Date of Conferral



Doctor of Education (Ed.D.)




Mary Lou Morton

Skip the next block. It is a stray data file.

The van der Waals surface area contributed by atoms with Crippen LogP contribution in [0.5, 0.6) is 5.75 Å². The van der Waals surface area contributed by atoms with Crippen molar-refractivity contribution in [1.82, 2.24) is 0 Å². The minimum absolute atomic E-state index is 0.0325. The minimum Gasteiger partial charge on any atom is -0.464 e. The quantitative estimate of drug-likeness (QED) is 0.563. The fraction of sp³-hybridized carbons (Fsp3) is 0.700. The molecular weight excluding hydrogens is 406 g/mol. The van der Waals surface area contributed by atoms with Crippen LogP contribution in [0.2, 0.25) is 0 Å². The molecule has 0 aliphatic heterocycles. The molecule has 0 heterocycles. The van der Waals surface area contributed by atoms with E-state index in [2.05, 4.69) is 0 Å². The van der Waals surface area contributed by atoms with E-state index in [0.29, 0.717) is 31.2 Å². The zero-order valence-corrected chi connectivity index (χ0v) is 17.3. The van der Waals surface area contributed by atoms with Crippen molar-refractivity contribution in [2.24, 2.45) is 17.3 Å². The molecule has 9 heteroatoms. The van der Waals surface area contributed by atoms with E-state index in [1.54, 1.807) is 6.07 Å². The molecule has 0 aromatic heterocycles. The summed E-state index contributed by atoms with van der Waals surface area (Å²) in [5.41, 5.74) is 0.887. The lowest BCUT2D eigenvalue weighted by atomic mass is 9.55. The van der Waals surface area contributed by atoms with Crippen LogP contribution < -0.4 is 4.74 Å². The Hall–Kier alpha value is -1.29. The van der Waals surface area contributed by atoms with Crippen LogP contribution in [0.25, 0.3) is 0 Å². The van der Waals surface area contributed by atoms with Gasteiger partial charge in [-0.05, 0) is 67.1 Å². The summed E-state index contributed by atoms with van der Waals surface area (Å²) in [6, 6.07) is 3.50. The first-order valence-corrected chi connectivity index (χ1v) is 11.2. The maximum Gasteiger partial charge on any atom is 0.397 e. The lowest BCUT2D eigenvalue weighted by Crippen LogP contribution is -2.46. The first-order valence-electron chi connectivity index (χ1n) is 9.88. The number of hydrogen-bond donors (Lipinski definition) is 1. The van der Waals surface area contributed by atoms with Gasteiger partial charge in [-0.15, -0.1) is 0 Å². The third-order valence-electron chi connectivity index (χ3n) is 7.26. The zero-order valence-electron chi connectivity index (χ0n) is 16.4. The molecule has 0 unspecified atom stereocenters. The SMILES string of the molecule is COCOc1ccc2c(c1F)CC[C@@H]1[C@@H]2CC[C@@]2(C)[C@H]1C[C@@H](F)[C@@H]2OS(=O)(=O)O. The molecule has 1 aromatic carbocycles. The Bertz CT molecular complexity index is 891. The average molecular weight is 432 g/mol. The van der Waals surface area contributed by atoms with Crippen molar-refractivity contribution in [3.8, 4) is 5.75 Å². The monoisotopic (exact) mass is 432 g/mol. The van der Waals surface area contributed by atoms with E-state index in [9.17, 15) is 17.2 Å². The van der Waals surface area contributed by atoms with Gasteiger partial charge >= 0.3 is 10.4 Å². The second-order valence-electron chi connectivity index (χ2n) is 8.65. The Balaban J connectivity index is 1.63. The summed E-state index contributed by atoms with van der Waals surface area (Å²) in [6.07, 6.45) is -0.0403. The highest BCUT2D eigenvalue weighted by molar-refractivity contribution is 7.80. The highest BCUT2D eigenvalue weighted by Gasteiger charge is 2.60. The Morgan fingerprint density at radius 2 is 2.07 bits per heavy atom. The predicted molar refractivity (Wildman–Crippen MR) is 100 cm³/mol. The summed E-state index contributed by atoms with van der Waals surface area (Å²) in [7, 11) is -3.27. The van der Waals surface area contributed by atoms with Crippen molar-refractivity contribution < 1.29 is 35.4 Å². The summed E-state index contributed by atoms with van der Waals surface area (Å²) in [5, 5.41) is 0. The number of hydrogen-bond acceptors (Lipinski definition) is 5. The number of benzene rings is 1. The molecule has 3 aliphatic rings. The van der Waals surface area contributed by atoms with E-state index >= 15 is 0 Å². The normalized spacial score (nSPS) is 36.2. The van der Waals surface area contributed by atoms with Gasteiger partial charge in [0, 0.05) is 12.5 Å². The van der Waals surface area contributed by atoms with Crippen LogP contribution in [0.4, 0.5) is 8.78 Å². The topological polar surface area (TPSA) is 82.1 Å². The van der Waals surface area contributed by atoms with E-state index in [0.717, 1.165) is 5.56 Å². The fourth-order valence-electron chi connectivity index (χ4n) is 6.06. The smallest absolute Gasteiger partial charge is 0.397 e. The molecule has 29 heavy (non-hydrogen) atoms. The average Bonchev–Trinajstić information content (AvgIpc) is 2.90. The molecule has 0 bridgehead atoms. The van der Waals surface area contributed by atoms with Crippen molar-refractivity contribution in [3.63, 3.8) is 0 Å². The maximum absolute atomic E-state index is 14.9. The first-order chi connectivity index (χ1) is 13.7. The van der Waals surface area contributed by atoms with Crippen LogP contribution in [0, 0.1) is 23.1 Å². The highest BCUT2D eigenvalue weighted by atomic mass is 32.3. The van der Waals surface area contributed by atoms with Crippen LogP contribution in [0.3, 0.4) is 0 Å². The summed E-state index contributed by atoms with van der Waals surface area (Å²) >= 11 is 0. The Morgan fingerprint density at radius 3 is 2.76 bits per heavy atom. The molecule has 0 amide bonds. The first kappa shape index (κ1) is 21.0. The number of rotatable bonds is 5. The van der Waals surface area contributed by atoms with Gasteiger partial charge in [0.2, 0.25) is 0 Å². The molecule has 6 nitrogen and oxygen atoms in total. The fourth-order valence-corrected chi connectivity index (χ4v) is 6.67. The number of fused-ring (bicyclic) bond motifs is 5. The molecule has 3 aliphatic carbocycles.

Researchers have reported the positive and negative effects of social promotion and retention. The problem at a large elementary school in the southeastern United States was inadequate achievement scores of 70% of socially promoted students in grades 3 through 5 on mandated state tests. The purpose of this case study was to explore the perspectives of teachers on social promotion, grade retention, and how to improve achievement in grades 3 through 5. Tomlinson's differentiated instruction was used as the conceptual framework. Twelve teachers from Grades 3 through 5, who had been at the school at least 1 year and represented each grade and core subject area, were interviewed and their related lesson plans were reviewed. Research questions addressed teachers' perspectives about low achievement of socially promoted and retained students' academic achievement, methods including differentiated instruction that teachers used with socially promoted students, and what teachers thought could be done to improve achievement for socially promoted and retained students. Data were coded inductively. The resulting themes were that (a) students were too far behind academically at socially promoted levels so teachers preferred retention over social promotion, and (b) teachers felt differentiated instruction, within small groups, would be helpful, but found little time to use it. The implications for social change are development of a policy of social promotion that will help teachers better meet the needs of students and provide professional development to help teachers improve implementation of differentiated instruction with a goal of increasing achievement for all students.